There’s plenty of joy and fulfillment to be had with the bass, regardless of your age
By Jon Liebman
August 19, 2022
I think it’s great how more and more people are discovering the joys of learning bass after turning 50, 60, or in many cases 70.
Rather than lamenting over how “all those other bass players” have a 40- or 50-year head start over them, these latecomers see no reason why they can’t make significant progress and have a great time, doing something they love.
This was the topic of my conversation with my friend Jason Heath, published as this week’s FBPO interview. I contacted Jason after watching a video of him in Germany, talking with three people, all over 50, who had recently taken up bass. Seeing how excited they were about learning bass was truly a delight.
Humans are amazing
Most of the bass players in Jason’s world happen to be upright players, but he’s observed plenty of enthusiasm in older people who are taking up the electric bass as well.
“I see it all,” Jason says. “I’ve had a lot of people, they get into the bass, let’s say they’re in their 50s or 60s, they become obsessed and they join a community orchestra or they start up a jazz trio, or often both.
Sometimes, though, that enthusiasm leads these newcomers to biting off more than they can chew, quickly finding themselves over their heads. Once again, it’s Jason to the rescue.
“I try to help people with coping strategies for music that’s just beyond them,” Jason says. “Humans are amazing and they can accomplish anything. And just the fact that you’re coming to something later in life doesn’t mean you can’t make significant progress.”
It’s fun to get better!
Everyone is good at something. Truth be told, for most of us, there are more things we’re not good at. Jason helps his bass students keep that in perspective.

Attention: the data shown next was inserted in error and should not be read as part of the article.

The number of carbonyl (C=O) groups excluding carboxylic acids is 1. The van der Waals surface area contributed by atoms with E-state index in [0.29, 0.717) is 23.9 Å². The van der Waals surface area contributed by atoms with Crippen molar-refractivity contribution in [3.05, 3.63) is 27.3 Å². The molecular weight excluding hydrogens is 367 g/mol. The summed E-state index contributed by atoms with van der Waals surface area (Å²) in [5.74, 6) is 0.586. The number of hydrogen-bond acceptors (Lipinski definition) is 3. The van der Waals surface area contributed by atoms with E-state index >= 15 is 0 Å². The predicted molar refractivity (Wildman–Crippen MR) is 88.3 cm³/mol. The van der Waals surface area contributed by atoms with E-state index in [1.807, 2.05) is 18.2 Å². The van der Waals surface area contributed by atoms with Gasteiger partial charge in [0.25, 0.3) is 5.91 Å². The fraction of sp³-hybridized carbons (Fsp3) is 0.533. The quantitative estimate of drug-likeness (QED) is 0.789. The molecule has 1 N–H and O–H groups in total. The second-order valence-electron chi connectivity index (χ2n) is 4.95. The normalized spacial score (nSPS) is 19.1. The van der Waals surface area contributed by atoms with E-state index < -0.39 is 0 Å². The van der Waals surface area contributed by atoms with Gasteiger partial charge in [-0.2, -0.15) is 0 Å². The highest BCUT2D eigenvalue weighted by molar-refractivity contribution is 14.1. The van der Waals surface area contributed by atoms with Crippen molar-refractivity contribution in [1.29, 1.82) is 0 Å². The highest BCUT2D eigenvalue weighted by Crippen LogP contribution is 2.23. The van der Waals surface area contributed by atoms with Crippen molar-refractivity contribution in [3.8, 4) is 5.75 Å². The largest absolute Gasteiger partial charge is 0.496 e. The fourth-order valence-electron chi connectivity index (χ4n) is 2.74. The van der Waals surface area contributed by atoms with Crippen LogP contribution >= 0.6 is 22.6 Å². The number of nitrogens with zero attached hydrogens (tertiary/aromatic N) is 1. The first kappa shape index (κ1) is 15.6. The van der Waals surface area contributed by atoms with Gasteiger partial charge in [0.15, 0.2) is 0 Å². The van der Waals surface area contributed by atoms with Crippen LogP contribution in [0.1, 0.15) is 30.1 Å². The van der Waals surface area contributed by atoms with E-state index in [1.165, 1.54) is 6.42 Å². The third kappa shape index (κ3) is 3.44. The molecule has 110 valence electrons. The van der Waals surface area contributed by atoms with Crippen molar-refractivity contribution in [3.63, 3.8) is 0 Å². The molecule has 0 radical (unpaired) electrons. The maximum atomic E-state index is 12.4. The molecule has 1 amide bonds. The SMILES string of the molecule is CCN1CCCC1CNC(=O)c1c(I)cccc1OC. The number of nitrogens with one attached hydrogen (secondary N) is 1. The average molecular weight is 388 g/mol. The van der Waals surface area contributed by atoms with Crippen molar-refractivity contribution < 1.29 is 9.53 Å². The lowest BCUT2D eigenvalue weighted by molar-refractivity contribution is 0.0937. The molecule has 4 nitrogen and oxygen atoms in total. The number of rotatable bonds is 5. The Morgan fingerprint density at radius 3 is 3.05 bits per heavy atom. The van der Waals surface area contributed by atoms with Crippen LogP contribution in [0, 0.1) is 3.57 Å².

“I’m an amateur in so many things in my life too,” he says. “I’ve been playing bass for a long time, but I notice myself getting better at various (other) things (too), so I can relate to people that are picking up the bass later in life. I’m a terrible basketball player, but I’m a little better than I was because I’m practicing my shots. And it’s fun to get better!”
Learn to play beyond your capability
Jason enjoys sharing his coping strategies with newcomer bass students, especially if they’re feeling discouraged about their progress.
“If you’re thrown into a musical situation that’s way too challenging for you to accomplish,” Jason explains, “I’ll say, ‘Here’s a way to achieve some success with it,’” after which he’ll have them focus first on just playing downbeats, or playing an octave lower, or trying some other variation in order to simplify the part.
While playing something that’s a little beyond your capability is the only way to improve as a bass player, it’s important to do that with a healthy approach, a philosophy Jason embraces wholeheartedly.
What to do when you’re in over your head
“Now ideally, people are playing music that’s maybe a stretch and not totally crazy too hard for them,” he says. “It’s cool to try something super challenging, (but) let’s just try to find a way that you can feel successful at your level and contribute something, even if that’s just quarter note downbeats and some sort of 16th note passage. Or let’s pick one passage and really go for it.”
If you’re starting to learn bass later in life, allow yourself to be inspired by the growing number other students in your age group finding joy and fulfillment by doing the very same thing. Just take it one step at a time and watch yourself steadily improve. I think your results will surprise you!
Your turn: How about you? Did you start learning bass relatively late in life? Leave a comment below and share your experience. Then watch my interview with Jason here.